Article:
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A Driving App That Crowdsources the Weather

INRIX gathers data from moving cars that paint a real-time picture of weather conditions on the road up ahead

2 min read
A Driving App That Crowdsources the Weather
Photo: Getty Images

It’s a cold day in winter and you’re driving on dry pavement when your dashboard flashes a warning: black ice up ahead. You slow down, engage your four-wheel drive and start watching for other drivers who might not be so well informed as you.

That scene, straight out of the connected-car playbook, would seem to require a few more years of public investment in smart roads, but in fact this very service was announced today. It comes from Inrix, a road-data provider based near Seattle, and from its partner in the service, Global Weather Corporation.

Up until now, Inrix had gathered basic data from hundreds of millions of moving objects throughout the world—mostly cell phones, cars and fleet vehicles—and sold it to fleet operators and car makers like Porsche. Those companies, in turn, typically made it available through smartphone apps or dashboard consoles. The new service, called INRIX Road Weather, adds data gleaned from the actions of the car—for instance, the switching of its windshield wipers—which would imply that it has started to rain.

“If several cars in a location show that a low temperature is kicking in, we’d take in their position from GPS signals, data from our weather partner, and then say that at that spot—within 500 meters—there is black ice,” says Steve Banfield, chief marketing officer for Inrix. “It’s a much more focused warning than before, not only for drivers but for the folks in charge of sanding the roads, safety patrols and law enforcement.”

The most important data come from a handful of car functions: the time of day, the GPS coordinates, the temperature outside the car, what the brakes are doing (particularly automatic braking systems), and whether the fog lights are on. Auxiliary data might include barometric pressure, the temperature of the road itself (taken by infrared sensors), barometric pressure, and of course the stage of those windshield wipers.

“We are pioneering the connected car,” Banfield says. “Today we are alerting a human driver, but it will be of incredible value to automated driving when that comes.”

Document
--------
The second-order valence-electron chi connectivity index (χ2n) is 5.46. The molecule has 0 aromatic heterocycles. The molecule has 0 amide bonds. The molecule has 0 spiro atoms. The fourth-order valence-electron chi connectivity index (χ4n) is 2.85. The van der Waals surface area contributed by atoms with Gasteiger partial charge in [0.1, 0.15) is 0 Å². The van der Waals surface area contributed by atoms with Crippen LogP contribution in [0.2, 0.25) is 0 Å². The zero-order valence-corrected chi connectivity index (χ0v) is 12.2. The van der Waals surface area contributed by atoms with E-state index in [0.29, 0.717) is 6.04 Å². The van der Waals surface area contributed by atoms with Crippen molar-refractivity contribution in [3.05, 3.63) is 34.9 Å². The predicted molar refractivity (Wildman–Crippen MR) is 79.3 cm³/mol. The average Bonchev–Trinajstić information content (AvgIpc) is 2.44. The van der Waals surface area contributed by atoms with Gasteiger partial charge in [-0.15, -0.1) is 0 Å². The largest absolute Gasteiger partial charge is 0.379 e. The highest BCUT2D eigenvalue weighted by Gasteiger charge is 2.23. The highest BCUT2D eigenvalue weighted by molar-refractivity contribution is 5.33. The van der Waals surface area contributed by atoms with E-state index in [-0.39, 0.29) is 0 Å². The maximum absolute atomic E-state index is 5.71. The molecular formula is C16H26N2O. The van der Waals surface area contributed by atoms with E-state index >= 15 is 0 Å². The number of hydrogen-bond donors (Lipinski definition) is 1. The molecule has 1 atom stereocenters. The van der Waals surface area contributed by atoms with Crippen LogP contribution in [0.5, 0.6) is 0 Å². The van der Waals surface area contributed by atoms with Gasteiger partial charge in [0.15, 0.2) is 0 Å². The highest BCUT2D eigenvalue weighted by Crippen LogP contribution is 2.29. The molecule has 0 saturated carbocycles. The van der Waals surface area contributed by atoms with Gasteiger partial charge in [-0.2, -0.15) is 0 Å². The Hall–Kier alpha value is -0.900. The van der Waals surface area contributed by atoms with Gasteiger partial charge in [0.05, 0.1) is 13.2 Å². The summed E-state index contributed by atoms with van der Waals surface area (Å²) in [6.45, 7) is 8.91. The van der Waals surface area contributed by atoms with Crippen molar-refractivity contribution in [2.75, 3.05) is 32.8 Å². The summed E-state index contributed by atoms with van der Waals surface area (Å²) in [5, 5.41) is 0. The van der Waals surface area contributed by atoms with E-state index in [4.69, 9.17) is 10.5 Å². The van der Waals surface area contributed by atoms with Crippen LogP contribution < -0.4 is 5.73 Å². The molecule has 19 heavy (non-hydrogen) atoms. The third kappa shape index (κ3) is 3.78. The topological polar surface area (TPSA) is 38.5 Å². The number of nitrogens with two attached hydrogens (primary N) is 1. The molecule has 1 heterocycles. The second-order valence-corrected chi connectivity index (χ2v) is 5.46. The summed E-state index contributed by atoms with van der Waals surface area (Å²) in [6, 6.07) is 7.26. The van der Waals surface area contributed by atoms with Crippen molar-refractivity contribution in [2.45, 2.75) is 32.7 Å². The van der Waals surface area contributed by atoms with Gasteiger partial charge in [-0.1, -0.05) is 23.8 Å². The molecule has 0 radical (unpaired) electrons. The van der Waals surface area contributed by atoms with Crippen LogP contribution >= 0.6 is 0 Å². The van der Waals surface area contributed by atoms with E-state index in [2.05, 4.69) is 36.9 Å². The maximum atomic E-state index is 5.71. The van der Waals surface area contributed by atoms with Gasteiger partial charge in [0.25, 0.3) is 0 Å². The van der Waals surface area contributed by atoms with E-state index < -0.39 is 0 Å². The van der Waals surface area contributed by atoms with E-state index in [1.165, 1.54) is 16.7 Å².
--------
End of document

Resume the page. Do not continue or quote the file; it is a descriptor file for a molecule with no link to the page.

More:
Banfield wouldn’t say how much Inrix charges fleets and car makers, only that it was a minuscule sum compared to the overall cost of operating a vehicle. “The charge for the service will be paid by the OEMs [original equipment manufacturers] for the first few years; after that, if customer wants to continue, then he might pay for an extended subscription.”

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Chinese Joint Venture Will Begin Mass-Producing an Autonomous Electric Car

With the Robo-01, Baidu and Chinese carmaker Geely aim for a fully self-driving car

4 min read
A black car sits against a white backdrop decorated with Chinese writing. The car’s doors are open, like a butterfly’s wings. Two charging stations are on the car’s left; two men stand on the right.

The Robo-01 autonomous electric car shows off its butterfly doors at a reveal to the media in Beijing, in June 2022.

Tingshu Wang/Reuters/Alamy
Purple

In October, a startup called Jidu Automotive, backed by Chinese AI giant Baidu and Chinese carmaker Geely, officially released an autonomous electric car, the Robo-01 Lunar Edition. In 2023, the car will go on sale.

At roughly US $55,000, the Robo-01 Lunar Edition is a limited edition, cobranded with China’s Lunar Exploration Project. It has two lidars, a 5-millimeter-range radar, 12 ultrasonic sensors, and 12 high-definition cameras. It is the first vehicle to offer on-board, AI-assisted voice recognition, with voice response speeds within 700 milliseconds, thanks to the Qualcomm Snapdragon 8295 chip.

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